The availability of workforce has become one of the key factors affecting tenants’ choice of locations for industrial and warehouse investments, - says Tomasz Olszewski, Regional Director, JLL. However, finding employees proves increasingly challenging. According to the Central Statistical Office, in April this year 7.7 percent of Poles were unemployed. Poland has not seen an unemployment rate this low for more than 20 years.

Low unemployment is not the only problem faced by many companies. Staff shortages can be also inferred from other data from the job market. As evidenced by a CBOS survey, as many as 66 percent of the unemployed have been jobless for more than a year, with 21 percent of them unemployed for two to five years, and one third staying without work for more than five years. At the same time, 48 percent of the unemployed are not willing to take up work. How are manufacturing and warehousing companies coping in this “employee’s market”? Tomasz Olszewski, Regional Director, JLL, who has been involved with the industrial and warehouse real estate industry for 23 years, tells us about how entrepreneurs approach this situation. In his professional career, he has advised Procter & Gamble, Unilever, Nestle, Antalis, Volkswagen, Gestamp, H&M, Coty, FM Logistic, Orsay, ACP Pharma and others. How much are companies affected by personnel shortages?

Tomasz Olszewski, JLL:The impact has been increasingly visible. Availability of workforce has become one of the key factors affecting companies’ choice of locations for industrial and warehouse investments. When deciding on the location for the construction or lease of a logistics centre, the paramount consideration used to be transportation costs. Companies used to organise their supply chains with regard to decreasing the distance between the supplier and the recipient by situating their warehouses or plants as close to their customers as possible. They mostly looked for savings in transportation costs. Today, this factor is naturally still taken into account, but in some industries it has become of secondary importance, as priority is increasingly given to the availability of workforce and employment costs.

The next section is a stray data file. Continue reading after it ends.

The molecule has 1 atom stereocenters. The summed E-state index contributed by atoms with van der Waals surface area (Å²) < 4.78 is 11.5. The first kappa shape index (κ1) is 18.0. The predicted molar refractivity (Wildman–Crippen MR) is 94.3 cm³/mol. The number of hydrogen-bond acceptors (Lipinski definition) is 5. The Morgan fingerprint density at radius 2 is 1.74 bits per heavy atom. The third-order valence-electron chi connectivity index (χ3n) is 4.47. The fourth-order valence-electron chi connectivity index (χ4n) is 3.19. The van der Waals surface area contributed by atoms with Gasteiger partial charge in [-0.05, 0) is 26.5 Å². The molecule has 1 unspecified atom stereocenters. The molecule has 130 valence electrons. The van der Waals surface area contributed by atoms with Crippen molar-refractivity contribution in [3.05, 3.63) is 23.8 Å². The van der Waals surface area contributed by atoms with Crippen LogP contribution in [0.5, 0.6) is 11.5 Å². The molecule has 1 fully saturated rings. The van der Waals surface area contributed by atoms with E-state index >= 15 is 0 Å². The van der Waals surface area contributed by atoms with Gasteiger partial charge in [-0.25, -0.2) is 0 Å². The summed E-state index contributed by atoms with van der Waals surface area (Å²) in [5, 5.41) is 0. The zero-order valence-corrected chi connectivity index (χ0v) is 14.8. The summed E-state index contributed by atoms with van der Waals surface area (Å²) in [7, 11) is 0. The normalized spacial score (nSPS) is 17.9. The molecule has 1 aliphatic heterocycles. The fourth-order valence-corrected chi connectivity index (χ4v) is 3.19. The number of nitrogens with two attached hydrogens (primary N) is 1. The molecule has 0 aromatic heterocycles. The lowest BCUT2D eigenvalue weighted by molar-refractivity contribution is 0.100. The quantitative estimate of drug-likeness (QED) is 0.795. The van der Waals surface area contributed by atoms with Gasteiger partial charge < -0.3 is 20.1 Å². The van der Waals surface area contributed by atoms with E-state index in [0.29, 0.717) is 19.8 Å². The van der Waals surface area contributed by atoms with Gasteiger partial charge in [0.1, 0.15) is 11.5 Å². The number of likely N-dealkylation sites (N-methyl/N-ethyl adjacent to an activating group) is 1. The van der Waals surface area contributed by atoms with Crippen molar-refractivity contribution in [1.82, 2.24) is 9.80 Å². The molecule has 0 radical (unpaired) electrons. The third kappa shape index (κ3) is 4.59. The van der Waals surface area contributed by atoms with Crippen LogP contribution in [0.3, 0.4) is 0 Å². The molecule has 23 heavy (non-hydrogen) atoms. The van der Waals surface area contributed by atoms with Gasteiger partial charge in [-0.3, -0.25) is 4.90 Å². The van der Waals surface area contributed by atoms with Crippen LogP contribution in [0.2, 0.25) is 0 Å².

This is usually less problematic to manufacturing companies, who are usually seeking specialist staff. Before they start working on the production line, they usually receive extensive training, which means increased salaries and greater willingness to work. Such positions are usually characterised by high loyalty.

On the other hand, in the warehouse industry, in companies such as Amazon, a large number of less specialised workers is usually employed for shorter periods. Thus, it is difficult to expect them to be loyal to their employers. This means that businesses need to have access to a larger pool of potential employees.

How do companies deal with staff shortages?

It seems that the easiest remedy would be to raise salaries. Unfortunately, the cost of this solution is often too high and it does not always work as expected. This is why many companies choose to provide non-pay incentives. Medical and recreational benefits, as well as free or subsidised meals, are becoming a standard. Many companies also offer flexible working hours, for example, 10 hours a day for 4 days a week.

It is also becoming commonplace for businesses to provide their employees with transportation to the workplace. At present, Amazon guarantees free transportation for its employees, even those whose commute involves a two-hour bus ride to a logistics centre.

Do most companies see such increases in commute time as a good way to acquire new employees?

It would seem so. Companies suffering from staff shortages will have to look for their employees in increasingly remote locations. However, I believe that two-hour bus rides, as in the case of Amazon, is already pushing the upper limit. And not just for the company, but also for the employee – especially considering that warehouse shifts are mostly 10 hours long. If we add a total of 4 hours of commuting, the time devoted to work can become too much.

Do staff shortages force companies to search for new locations?

There is no obvious answer to this question, as the situation might look differently depending on the company profile. It is different for production, logistics and commerce companies. The search for location is not such a great challenge for manufacturing companies, which do not have to take into account their proximity to the end customer.

At this time, JLL experts are executing a contract with a large investor involving leasing 100,000 sqm of space and employing about 2,000 people. During the negotiations and the search for a convenient location, the investor told us that they would prefer to move further to the east of Poland. While this increases transportation time and costs, the savings made in terms of salaries make choosing a new location in the east a much more attractive solution. If you multiply all the costs by the number of people employed, it is more cost-effective to move one’s goods over longer distances than to bring people from remote locations only to pay them more.

In our work, we increasingly see companies with large projects underway looking for locations offering greater availability of workforce, rather than lower transport costs.